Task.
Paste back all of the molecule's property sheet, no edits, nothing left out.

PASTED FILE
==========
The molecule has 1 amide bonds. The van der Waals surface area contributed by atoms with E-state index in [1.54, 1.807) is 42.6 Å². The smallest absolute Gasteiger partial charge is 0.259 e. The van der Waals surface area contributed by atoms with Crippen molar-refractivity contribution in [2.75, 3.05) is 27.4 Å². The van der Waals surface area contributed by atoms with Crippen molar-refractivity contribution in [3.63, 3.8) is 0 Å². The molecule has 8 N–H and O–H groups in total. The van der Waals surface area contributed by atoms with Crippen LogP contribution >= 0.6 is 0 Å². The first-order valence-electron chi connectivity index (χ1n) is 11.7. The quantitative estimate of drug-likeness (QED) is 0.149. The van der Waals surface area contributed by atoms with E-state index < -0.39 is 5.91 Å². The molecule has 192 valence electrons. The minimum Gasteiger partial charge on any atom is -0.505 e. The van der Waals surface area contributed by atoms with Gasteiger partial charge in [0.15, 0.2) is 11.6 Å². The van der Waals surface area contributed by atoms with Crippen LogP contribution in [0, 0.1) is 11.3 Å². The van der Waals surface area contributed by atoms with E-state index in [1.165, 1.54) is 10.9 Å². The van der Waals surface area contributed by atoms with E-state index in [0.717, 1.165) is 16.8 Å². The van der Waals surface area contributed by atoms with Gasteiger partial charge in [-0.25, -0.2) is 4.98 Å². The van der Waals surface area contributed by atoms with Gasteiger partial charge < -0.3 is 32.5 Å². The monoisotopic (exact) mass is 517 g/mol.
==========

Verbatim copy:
The molecule has 1 amide bonds. The van der Waals surface area contributed by atoms with E-state index in [1.54, 1.807) is 42.6 Å². The smallest absolute Gasteiger partial charge is 0.259 e. The van der Waals surface area contributed by atoms with Crippen molar-refractivity contribution in [2.75, 3.05) is 27.4 Å². The van der Waals surface area contributed by atoms with Crippen molar-refractivity contribution in [3.63, 3.8) is 0 Å². The molecule has 8 N–H and O–H groups in total. The van der Waals surface area contributed by atoms with Crippen LogP contribution >= 0.6 is 0 Å². The first-order valence-electron chi connectivity index (χ1n) is 11.7. The quantitative estimate of drug-likeness (QED) is 0.149. The van der Waals surface area contributed by atoms with E-state index < -0.39 is 5.91 Å². The molecule has 192 valence electrons. The minimum Gasteiger partial charge on any atom is -0.505 e. The van der Waals surface area contributed by atoms with Gasteiger partial charge in [0.15, 0.2) is 11.6 Å². The van der Waals surface area contributed by atoms with Crippen LogP contribution in [0, 0.1) is 11.3 Å². The van der Waals surface area contributed by atoms with E-state index in [1.165, 1.54) is 10.9 Å². The van der Waals surface area contributed by atoms with E-state index in [0.717, 1.165) is 16.8 Å². The van der Waals surface area contributed by atoms with Gasteiger partial charge in [-0.25, -0.2) is 4.98 Å². The van der Waals surface area contributed by atoms with Gasteiger partial charge < -0.3 is 32.5 Å². The monoisotopic (exact) mass is 517 g/mol.